MY horse's name was Thor, which was ironic, because that's exactly what my thighs were after riding for 45 minutes.
Thor was a big horse. Nevertheless, I detected a hint of fear in his eyes as I approached, as if he were thinking, "My god, that large man isn't going to get on me, is he?"
Let's be honest here. If body types were supermarkets, I'd be more of a Safeway than a 7-Eleven. OK, Costco. But when it comes to horses and fear, it's always been a one-way street: me afraid of them. It's a fear that I have nurtured through the years. So, as I approached Thor, it was a little surprising to see that the hoof was on the other foot. Yeah, big boy, I'm getting on you.
We were at the Kualoa Ranch for my daughter's 11th birthday. She wanted to go horseback riding. She wanted to go when she turned 9, but I told her it was against my religion. I'm a devout coward. It took two years for me to get around to taking her. And, so there we were in the paddock and the mighty Thor was pleading with his eyes with Judy, one of our guides, not to let me get upon him.
A little kid started up the steps to get on Thor, but Judy shooed him away.
"No," she said, pointing to me. "This horse is for the big, uh, the large, uh, I want that gentleman right there." You don't put a 7-Eleven-sized kid on a Costco-sized horse.
So I climbed aboard and we moved out into the waiting area something like the Titanic leaving the dock. The other riders marveled at my gigantic mount. A big man on a big horse is an impressive sight. Then Thor began to pee. It was a prodigious flow. A veritableNiagara. And, the people were amazed. It was unceasing. Incessant. Unremitting. In a word, astounding. It flooded the ground. It formed a vast lake. It spread across the dusty corral like a tidal bore.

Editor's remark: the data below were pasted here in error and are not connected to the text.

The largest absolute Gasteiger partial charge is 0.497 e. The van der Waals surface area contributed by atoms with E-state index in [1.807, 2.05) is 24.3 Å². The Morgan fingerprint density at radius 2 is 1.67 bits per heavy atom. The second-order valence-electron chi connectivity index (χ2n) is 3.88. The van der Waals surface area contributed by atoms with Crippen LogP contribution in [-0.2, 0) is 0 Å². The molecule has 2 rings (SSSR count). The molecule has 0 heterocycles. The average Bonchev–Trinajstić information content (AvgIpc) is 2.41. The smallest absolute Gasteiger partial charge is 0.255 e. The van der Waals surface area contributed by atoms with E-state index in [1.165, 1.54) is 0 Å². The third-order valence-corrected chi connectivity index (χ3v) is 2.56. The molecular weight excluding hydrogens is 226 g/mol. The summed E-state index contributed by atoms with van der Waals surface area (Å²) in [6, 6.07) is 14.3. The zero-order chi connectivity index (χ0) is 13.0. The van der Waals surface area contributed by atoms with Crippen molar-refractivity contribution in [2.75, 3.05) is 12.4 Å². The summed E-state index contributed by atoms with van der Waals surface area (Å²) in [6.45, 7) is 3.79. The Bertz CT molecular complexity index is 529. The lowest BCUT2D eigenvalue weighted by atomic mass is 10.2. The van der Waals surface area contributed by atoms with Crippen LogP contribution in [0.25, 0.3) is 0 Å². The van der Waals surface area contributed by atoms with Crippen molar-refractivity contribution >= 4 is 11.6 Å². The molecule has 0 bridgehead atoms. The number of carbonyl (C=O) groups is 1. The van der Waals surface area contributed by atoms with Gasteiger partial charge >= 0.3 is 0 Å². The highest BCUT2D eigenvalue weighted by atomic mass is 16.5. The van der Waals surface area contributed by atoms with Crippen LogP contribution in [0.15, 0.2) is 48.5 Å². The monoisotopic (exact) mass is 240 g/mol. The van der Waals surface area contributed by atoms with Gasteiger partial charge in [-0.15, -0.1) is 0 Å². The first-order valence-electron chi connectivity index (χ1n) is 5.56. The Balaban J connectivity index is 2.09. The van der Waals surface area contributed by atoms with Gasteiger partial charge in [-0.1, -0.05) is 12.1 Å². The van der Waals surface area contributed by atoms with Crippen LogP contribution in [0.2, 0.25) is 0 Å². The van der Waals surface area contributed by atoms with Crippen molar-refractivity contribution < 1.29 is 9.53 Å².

"He's broken his horse," a small child said. Or maybe I just imagined it. I was feeling a bit conspicuous. Other horses were backing away.
"Bear up, old boy," I said, patting Thor's neck. "We'll get through this."
The waterworks stopped and Thor adopted an expression of tired resignation.
With all the other riders mounted, we began a lovely 45-minute trek along the flanks of the Koolau Mountain range. Thor was a champ, leading the way along a trail. Kualoa Ranch, the expansive backdrop for many movies and television shows, spread out below us. In the distance, Chinaman's Hat floated on a still, blue sea.
It was incredibly beautiful. And, although we weren't galloping across the tundra or jumping hedgerows, we were technically horseback riding, something I once vowed I would never do again.
But that day 37 years ago, when the devil horse my father had put me on tore across the Georgia countryside like a creature possessed, was a dim memory as Thor transported me at a reasonable pace through this rolling ranch land.
Back at the stables, I dismounted like a true horseman, without the use of the lubbers' steps. I'm not sure if horses can look relieved, but Thor was doing a pretty good job of it. I patted his neck one more time.
"See?" I said. "That wasn't so bad was it?"
Judy led Thor away to a holding pen crowded with other horses.
My daughter and her friend were ecstatic with their ride. We agreed we would have to come back again. Somewhere in the holding pen I thought I heard a horse begin to cry.
Charles Memminger, winner of
National Society of Newspaper Columnists
awards in 1994 and 1992, writes "Honolulu Lite"
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